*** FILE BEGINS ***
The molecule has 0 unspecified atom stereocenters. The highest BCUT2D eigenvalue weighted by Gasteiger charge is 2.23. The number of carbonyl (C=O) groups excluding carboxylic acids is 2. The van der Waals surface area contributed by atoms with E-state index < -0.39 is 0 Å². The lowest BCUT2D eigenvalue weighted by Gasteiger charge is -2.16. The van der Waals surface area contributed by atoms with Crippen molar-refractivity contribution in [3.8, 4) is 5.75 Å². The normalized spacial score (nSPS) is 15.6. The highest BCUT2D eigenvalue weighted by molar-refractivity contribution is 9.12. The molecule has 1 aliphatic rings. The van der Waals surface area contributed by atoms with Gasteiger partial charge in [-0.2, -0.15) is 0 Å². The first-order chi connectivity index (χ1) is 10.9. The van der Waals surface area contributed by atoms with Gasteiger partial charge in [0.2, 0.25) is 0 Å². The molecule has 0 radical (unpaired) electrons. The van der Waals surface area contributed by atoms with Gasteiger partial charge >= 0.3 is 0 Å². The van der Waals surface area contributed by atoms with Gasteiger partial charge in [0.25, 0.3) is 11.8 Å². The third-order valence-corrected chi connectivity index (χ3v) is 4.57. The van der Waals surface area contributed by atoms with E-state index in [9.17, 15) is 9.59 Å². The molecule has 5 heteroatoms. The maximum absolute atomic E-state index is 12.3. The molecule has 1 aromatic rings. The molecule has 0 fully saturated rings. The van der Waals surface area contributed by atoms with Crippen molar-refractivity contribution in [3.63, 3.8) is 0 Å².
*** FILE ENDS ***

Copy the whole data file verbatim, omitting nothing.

The molecule has 0 unspecified atom stereocenters. The highest BCUT2D eigenvalue weighted by Gasteiger charge is 2.23. The number of carbonyl (C=O) groups excluding carboxylic acids is 2. The van der Waals surface area contributed by atoms with E-state index < -0.39 is 0 Å². The lowest BCUT2D eigenvalue weighted by Gasteiger charge is -2.16. The van der Waals surface area contributed by atoms with Crippen molar-refractivity contribution in [3.8, 4) is 5.75 Å². The normalized spacial score (nSPS) is 15.6. The highest BCUT2D eigenvalue weighted by molar-refractivity contribution is 9.12. The molecule has 1 aliphatic rings. The van der Waals surface area contributed by atoms with Gasteiger partial charge in [-0.2, -0.15) is 0 Å². The first-order chi connectivity index (χ1) is 10.9. The van der Waals surface area contributed by atoms with Gasteiger partial charge in [0.2, 0.25) is 0 Å². The molecule has 0 radical (unpaired) electrons. The van der Waals surface area contributed by atoms with Gasteiger partial charge >= 0.3 is 0 Å². The van der Waals surface area contributed by atoms with Gasteiger partial charge in [0.25, 0.3) is 11.8 Å². The third-order valence-corrected chi connectivity index (χ3v) is 4.57. The van der Waals surface area contributed by atoms with E-state index in [9.17, 15) is 9.59 Å². The molecule has 5 heteroatoms. The maximum absolute atomic E-state index is 12.3. The molecule has 1 aromatic rings. The molecule has 0 fully saturated rings. The van der Waals surface area contributed by atoms with Crippen molar-refractivity contribution in [3.63, 3.8) is 0 Å².